Memes. You've seen them, shared them, and maybe even created them. Now, as part of a new law called the EU Copyright Directive, memes face potential censorship by giants like Facebook, Reddit, and 4chan. The new law is not specifically targeting memes, although memes fall under the wide umbrella of the types of information that could potentially become censored, according to Wired.
Article 13 of the Copyright Directive says that large websites must use "content recognition technologies" to find copyrighted videos, photos, text, and even code. The "content" also includes sound, reported Gizmodo. Currently, some large website companies are already using such content recognition technologies. For example, YouTube uses an AI system and human employees to censor inappropriate uploads.
The sweeping call for censorship has received large amounts of criticism. Around 70 notable figures from the tech industry signed an open letter to the President of the European Parliament. The message was that Article 13 would infringe on basic freedoms like the freedom of speech and education. Also, Article 13 makes it virtually impossible for small businesses to continue operating since the required content recognition technologies cost a ton of money.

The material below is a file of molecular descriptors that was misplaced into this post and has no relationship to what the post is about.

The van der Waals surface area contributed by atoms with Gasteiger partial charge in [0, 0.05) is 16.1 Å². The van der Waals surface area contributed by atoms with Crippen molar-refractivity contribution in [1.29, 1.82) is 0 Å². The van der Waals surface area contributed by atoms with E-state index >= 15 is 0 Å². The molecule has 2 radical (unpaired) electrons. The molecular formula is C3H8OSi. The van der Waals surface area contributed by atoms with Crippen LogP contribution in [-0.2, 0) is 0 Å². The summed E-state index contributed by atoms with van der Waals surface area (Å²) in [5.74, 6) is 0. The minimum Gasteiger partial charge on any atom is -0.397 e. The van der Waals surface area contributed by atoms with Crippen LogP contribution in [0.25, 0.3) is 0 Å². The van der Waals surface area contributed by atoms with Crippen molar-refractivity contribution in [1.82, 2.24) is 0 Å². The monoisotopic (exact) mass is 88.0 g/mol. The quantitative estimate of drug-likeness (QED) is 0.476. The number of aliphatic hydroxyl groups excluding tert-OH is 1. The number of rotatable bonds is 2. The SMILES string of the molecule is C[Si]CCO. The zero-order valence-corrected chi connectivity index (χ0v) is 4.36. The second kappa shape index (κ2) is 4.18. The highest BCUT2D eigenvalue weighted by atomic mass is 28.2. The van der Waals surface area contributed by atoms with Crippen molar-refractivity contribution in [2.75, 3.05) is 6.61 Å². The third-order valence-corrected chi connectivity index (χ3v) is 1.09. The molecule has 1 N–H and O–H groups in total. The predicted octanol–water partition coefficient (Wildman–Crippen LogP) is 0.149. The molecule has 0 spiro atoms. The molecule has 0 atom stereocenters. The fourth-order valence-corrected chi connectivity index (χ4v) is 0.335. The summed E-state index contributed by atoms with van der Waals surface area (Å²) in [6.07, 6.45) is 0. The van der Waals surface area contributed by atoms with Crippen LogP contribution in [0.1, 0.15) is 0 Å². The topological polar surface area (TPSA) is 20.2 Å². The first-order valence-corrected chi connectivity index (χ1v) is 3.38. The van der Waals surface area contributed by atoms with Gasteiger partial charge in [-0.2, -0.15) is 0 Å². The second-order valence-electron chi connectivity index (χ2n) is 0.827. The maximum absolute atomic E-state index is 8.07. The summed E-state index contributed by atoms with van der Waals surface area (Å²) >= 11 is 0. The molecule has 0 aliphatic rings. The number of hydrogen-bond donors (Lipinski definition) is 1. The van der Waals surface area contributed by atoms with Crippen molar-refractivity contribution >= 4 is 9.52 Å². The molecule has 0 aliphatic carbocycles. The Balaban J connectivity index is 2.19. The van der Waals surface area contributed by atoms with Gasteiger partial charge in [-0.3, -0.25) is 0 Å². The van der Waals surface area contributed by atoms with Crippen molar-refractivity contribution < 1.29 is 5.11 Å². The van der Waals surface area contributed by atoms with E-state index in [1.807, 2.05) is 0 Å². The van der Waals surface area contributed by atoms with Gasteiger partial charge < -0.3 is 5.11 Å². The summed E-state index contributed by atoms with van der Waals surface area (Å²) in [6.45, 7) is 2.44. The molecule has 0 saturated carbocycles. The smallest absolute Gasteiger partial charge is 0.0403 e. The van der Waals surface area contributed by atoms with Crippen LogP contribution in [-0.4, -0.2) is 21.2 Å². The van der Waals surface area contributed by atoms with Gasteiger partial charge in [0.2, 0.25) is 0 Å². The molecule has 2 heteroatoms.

Other critics have pointed out that these content recognition technologies are not flawless. For example, an image that looks similar to a copyrighted image could be flagged accidentally.
Also, as documented by Wired, activist Cory Doctorow mentioned that "something like having your protest footage blocked because of a passing motorist whose car radio was blaring a pop song - it is a match, but not one that infringes copyright."